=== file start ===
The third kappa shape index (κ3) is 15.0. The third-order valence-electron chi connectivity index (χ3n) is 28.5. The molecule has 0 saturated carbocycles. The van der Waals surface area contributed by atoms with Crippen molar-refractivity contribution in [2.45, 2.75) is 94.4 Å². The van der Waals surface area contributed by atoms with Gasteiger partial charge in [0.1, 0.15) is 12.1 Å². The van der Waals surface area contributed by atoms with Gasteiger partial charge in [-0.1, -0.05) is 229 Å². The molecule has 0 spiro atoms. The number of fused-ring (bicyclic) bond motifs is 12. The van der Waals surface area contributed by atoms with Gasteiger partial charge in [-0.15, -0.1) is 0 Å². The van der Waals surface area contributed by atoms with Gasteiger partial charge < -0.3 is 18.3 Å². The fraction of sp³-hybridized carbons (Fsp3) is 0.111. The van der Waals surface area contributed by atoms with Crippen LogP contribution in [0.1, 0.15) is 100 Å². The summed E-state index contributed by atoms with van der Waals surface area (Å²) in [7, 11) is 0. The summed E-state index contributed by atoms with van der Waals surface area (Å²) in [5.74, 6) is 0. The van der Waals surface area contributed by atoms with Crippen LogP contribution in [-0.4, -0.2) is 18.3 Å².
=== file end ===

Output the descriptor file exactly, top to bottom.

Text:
The third kappa shape index (κ3) is 15.0. The third-order valence-electron chi connectivity index (χ3n) is 28.5. The molecule has 0 saturated carbocycles. The van der Waals surface area contributed by atoms with Crippen molar-refractivity contribution in [2.45, 2.75) is 94.4 Å². The van der Waals surface area contributed by atoms with Gasteiger partial charge in [0.1, 0.15) is 12.1 Å². The van der Waals surface area contributed by atoms with Gasteiger partial charge in [-0.1, -0.05) is 229 Å². The molecule has 0 spiro atoms. The number of fused-ring (bicyclic) bond motifs is 12. The van der Waals surface area contributed by atoms with Gasteiger partial charge in [-0.15, -0.1) is 0 Å². The van der Waals surface area contributed by atoms with Gasteiger partial charge < -0.3 is 18.3 Å². The fraction of sp³-hybridized carbons (Fsp3) is 0.111. The van der Waals surface area contributed by atoms with Crippen LogP contribution in [0.1, 0.15) is 100 Å². The summed E-state index contributed by atoms with van der Waals surface area (Å²) in [7, 11) is 0. The summed E-state index contributed by atoms with van der Waals surface area (Å²) in [5.74, 6) is 0. The van der Waals surface area contributed by atoms with Crippen LogP contribution in [-0.4, -0.2) is 18.3 Å².